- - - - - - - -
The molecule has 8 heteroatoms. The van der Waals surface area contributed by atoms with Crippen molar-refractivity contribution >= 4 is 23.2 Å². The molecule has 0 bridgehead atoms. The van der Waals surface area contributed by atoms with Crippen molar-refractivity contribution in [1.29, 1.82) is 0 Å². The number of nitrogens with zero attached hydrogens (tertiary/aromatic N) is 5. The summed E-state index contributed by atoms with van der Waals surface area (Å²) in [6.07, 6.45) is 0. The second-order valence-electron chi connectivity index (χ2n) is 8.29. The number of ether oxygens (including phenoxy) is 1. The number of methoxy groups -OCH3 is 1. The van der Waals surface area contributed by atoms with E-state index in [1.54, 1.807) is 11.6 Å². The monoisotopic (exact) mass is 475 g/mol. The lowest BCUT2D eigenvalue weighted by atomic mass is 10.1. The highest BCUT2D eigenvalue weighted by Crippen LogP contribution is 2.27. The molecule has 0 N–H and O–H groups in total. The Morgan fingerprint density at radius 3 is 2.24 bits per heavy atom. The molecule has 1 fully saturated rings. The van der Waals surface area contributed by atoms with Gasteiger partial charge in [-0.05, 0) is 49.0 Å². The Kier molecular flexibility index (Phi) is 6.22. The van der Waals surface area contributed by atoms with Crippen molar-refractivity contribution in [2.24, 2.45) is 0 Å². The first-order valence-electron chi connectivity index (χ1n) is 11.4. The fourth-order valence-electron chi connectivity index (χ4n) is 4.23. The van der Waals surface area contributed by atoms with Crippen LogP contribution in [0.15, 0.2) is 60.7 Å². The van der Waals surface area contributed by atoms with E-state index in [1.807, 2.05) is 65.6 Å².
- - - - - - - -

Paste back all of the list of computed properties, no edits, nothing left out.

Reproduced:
The molecule has 8 heteroatoms. The van der Waals surface area contributed by atoms with Crippen molar-refractivity contribution >= 4 is 23.2 Å². The molecule has 0 bridgehead atoms. The van der Waals surface area contributed by atoms with Crippen molar-refractivity contribution in [1.29, 1.82) is 0 Å². The number of nitrogens with zero attached hydrogens (tertiary/aromatic N) is 5. The summed E-state index contributed by atoms with van der Waals surface area (Å²) in [6.07, 6.45) is 0. The second-order valence-electron chi connectivity index (χ2n) is 8.29. The number of ether oxygens (including phenoxy) is 1. The number of methoxy groups -OCH3 is 1. The van der Waals surface area contributed by atoms with E-state index in [1.54, 1.807) is 11.6 Å². The monoisotopic (exact) mass is 475 g/mol. The lowest BCUT2D eigenvalue weighted by atomic mass is 10.1. The highest BCUT2D eigenvalue weighted by Crippen LogP contribution is 2.27. The molecule has 0 N–H and O–H groups in total. The Morgan fingerprint density at radius 3 is 2.24 bits per heavy atom. The molecule has 1 fully saturated rings. The van der Waals surface area contributed by atoms with Gasteiger partial charge in [-0.05, 0) is 49.0 Å². The Kier molecular flexibility index (Phi) is 6.22. The van der Waals surface area contributed by atoms with Crippen molar-refractivity contribution in [2.24, 2.45) is 0 Å². The first-order valence-electron chi connectivity index (χ1n) is 11.4. The fourth-order valence-electron chi connectivity index (χ4n) is 4.23. The van der Waals surface area contributed by atoms with Crippen LogP contribution in [0.15, 0.2) is 60.7 Å². The van der Waals surface area contributed by atoms with E-state index in [1.807, 2.05) is 65.6 Å².